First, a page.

Wednesday, December 9, 2015

Walker balances clean water with impact on business, where business always wins.

Like everything else Wisconsin had going for it, the great outdoors is getting the Scott Walker once over. Tourism, hunting and fishing seem like a second thoughts to Scott Walker and Republican legislators seeking to slash government deregulation.  

It's gotten so bad that opponents had no choice but go to the EPA for help, sounding the alarm:
WPR: A group of former and retired DNR employees are urging the EPA to make the state step up its regulation of water pollution … requested that federal regulators force the DNR to improve its enforcement of the Clean Water Act. Retired DNR employee Ron Grasshoff: "I just saw an erosion and a trend of the DNR straying away from its original mission, which is to protect the air, water and soils of the state.”
We have to force the DNR to do their job? Only in Walker's Wisconsin have we seen this kind of destruction...: 
The letter cites cuts in science budgets, orders to cease discussion of climate change, and gag orders on employees as some of the most serious problems with the DNR … cut upwards of 600 positions … Enforcement by the DNR has also declined, and in some cases, the agency has said it lacks legal authority to carry out that responsibility.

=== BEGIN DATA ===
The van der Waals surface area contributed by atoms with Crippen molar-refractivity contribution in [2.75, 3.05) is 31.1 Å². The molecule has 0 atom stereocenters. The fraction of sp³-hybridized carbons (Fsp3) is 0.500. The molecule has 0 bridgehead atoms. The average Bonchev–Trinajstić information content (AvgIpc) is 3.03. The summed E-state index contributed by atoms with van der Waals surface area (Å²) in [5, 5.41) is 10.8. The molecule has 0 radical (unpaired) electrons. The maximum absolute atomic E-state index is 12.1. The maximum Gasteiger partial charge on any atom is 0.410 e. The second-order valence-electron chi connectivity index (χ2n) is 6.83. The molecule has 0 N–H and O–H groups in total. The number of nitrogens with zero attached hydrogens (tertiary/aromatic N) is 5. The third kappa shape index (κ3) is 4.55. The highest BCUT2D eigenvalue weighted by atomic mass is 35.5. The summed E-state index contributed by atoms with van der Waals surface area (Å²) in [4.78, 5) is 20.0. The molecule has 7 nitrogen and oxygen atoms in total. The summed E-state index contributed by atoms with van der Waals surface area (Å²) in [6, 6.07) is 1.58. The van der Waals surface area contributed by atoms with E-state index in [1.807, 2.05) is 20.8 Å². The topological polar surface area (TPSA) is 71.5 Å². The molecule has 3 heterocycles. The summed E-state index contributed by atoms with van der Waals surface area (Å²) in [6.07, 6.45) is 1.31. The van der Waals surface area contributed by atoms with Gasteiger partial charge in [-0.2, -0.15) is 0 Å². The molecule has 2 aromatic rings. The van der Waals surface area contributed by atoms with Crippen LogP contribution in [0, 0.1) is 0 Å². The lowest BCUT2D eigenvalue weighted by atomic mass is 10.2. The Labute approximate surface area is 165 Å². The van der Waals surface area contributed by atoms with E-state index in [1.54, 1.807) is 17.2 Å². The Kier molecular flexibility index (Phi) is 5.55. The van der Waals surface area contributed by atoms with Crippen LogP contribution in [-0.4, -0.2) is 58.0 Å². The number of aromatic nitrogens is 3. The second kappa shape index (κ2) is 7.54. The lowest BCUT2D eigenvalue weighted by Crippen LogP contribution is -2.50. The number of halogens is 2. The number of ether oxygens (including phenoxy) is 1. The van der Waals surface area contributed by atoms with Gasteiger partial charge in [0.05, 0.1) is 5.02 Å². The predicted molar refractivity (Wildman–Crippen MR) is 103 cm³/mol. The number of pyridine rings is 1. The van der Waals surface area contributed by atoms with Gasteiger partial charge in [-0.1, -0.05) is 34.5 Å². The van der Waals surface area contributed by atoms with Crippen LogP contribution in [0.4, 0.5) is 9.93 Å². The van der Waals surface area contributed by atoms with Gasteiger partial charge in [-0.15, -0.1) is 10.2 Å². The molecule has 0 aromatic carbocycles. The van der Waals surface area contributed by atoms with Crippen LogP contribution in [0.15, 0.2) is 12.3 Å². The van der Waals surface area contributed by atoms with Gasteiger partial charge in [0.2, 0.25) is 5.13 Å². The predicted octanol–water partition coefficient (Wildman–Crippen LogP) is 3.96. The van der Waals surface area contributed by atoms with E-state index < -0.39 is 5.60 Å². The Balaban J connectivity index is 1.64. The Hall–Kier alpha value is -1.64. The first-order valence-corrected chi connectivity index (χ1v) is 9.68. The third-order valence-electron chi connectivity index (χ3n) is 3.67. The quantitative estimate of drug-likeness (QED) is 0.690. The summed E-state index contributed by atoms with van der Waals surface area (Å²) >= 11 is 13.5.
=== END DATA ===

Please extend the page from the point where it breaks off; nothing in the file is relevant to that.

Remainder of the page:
But Walker responded with perhaps one of the most ridiculous and convoluted reasons ever uttered by a state governor. Again, there's never a good outcome when Republicans try to "balance" the environment with making money. WPR
Gov. Scott Walker is rebuking a claim by former state DNR officials ... saying the state is balancing environmental and economic concerns.
"The fact that citations have gone down is a good thing because in this state, we believe that if a citation is issued, that's a sign that something went wrong. So, just because the number of citations have gone down isn't a reflection of the quality in terms of water, air and land," he said ... be more proactive in working with would-be violators ... (saying) his ultimate goal is to have no citations issued at all.
No citations at all because...we have reached environmental perfection, or just given up? Walker is now about to give polluters more time to clean things up:
A hearing will look at a proposal to give industries and municipalities more time to reduce phosphorus discharges into Wisconsin waterways ... the Multi-discharger Phosphorus Variance!

However, attorney Elizabeth Wheeler, of Clean Wisconsin, contends a state review of the plan inflates the cost of upgrading treatment plants and leaves out the potential financial benefits to shoreline property owners. "You don't want that waterbody to be polluted with toxic algae, you want to be able to enjoy it, and swim in it and fish in it, and so there is that direct economic value," she said. Wheeler also said local tourism-related businesses gain when companies and cities reduce phosphorus pollution.

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